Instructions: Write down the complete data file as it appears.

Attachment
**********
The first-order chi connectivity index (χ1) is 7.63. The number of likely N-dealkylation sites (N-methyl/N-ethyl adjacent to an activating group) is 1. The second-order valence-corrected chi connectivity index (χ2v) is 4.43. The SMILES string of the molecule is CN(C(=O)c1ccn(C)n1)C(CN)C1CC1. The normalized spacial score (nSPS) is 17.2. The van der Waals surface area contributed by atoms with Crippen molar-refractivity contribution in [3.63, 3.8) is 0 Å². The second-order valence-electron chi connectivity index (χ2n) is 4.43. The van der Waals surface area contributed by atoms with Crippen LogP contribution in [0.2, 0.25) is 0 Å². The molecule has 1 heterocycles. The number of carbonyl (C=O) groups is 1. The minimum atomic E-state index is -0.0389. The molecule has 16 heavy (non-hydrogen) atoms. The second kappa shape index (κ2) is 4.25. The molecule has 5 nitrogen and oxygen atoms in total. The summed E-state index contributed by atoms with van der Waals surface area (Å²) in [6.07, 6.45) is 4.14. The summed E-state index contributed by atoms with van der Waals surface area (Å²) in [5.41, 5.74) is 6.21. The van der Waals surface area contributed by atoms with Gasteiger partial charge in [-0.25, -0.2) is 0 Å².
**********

The first-order chi connectivity index (χ1) is 7.63. The number of likely N-dealkylation sites (N-methyl/N-ethyl adjacent to an activating group) is 1. The second-order valence-corrected chi connectivity index (χ2v) is 4.43. The SMILES string of the molecule is CN(C(=O)c1ccn(C)n1)C(CN)C1CC1. The normalized spacial score (nSPS) is 17.2. The van der Waals surface area contributed by atoms with Crippen molar-refractivity contribution in [3.63, 3.8) is 0 Å². The second-order valence-electron chi connectivity index (χ2n) is 4.43. The van der Waals surface area contributed by atoms with Crippen LogP contribution in [0.2, 0.25) is 0 Å². The molecule has 1 heterocycles. The number of carbonyl (C=O) groups is 1. The minimum atomic E-state index is -0.0389. The molecule has 16 heavy (non-hydrogen) atoms. The second kappa shape index (κ2) is 4.25. The molecule has 5 nitrogen and oxygen atoms in total. The summed E-state index contributed by atoms with van der Waals surface area (Å²) in [6.07, 6.45) is 4.14. The summed E-state index contributed by atoms with van der Waals surface area (Å²) in [5.41, 5.74) is 6.21. The van der Waals surface area contributed by atoms with Gasteiger partial charge in [-0.25, -0.2) is 0 Å².